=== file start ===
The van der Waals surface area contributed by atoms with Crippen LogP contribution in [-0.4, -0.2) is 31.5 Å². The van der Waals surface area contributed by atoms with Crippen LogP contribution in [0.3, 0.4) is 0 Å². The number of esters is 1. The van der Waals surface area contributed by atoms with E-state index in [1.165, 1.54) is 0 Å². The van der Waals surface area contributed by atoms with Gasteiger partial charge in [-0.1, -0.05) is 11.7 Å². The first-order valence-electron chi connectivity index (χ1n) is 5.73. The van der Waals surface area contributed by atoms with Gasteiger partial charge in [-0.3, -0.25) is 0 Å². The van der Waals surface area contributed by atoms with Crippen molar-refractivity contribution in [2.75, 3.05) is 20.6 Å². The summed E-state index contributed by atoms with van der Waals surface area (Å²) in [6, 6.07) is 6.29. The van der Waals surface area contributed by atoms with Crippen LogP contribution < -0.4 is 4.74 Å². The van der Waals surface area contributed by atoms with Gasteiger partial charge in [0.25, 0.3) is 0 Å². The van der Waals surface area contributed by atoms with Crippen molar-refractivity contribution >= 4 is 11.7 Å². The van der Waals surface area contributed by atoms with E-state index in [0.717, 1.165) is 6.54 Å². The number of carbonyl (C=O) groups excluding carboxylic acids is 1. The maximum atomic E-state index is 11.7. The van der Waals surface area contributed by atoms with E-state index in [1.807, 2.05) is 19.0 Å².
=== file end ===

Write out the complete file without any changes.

The van der Waals surface area contributed by atoms with Crippen LogP contribution in [-0.4, -0.2) is 31.5 Å². The van der Waals surface area contributed by atoms with Crippen LogP contribution in [0.3, 0.4) is 0 Å². The number of esters is 1. The van der Waals surface area contributed by atoms with E-state index in [1.165, 1.54) is 0 Å². The van der Waals surface area contributed by atoms with Gasteiger partial charge in [-0.1, -0.05) is 11.7 Å². The first-order valence-electron chi connectivity index (χ1n) is 5.73. The van der Waals surface area contributed by atoms with Gasteiger partial charge in [-0.3, -0.25) is 0 Å². The van der Waals surface area contributed by atoms with Crippen molar-refractivity contribution in [2.75, 3.05) is 20.6 Å². The summed E-state index contributed by atoms with van der Waals surface area (Å²) in [6, 6.07) is 6.29. The van der Waals surface area contributed by atoms with Crippen LogP contribution < -0.4 is 4.74 Å². The van der Waals surface area contributed by atoms with Gasteiger partial charge in [0.25, 0.3) is 0 Å². The van der Waals surface area contributed by atoms with Crippen molar-refractivity contribution >= 4 is 11.7 Å². The van der Waals surface area contributed by atoms with E-state index in [0.717, 1.165) is 6.54 Å². The number of carbonyl (C=O) groups excluding carboxylic acids is 1. The maximum atomic E-state index is 11.7. The van der Waals surface area contributed by atoms with E-state index in [1.807, 2.05) is 19.0 Å².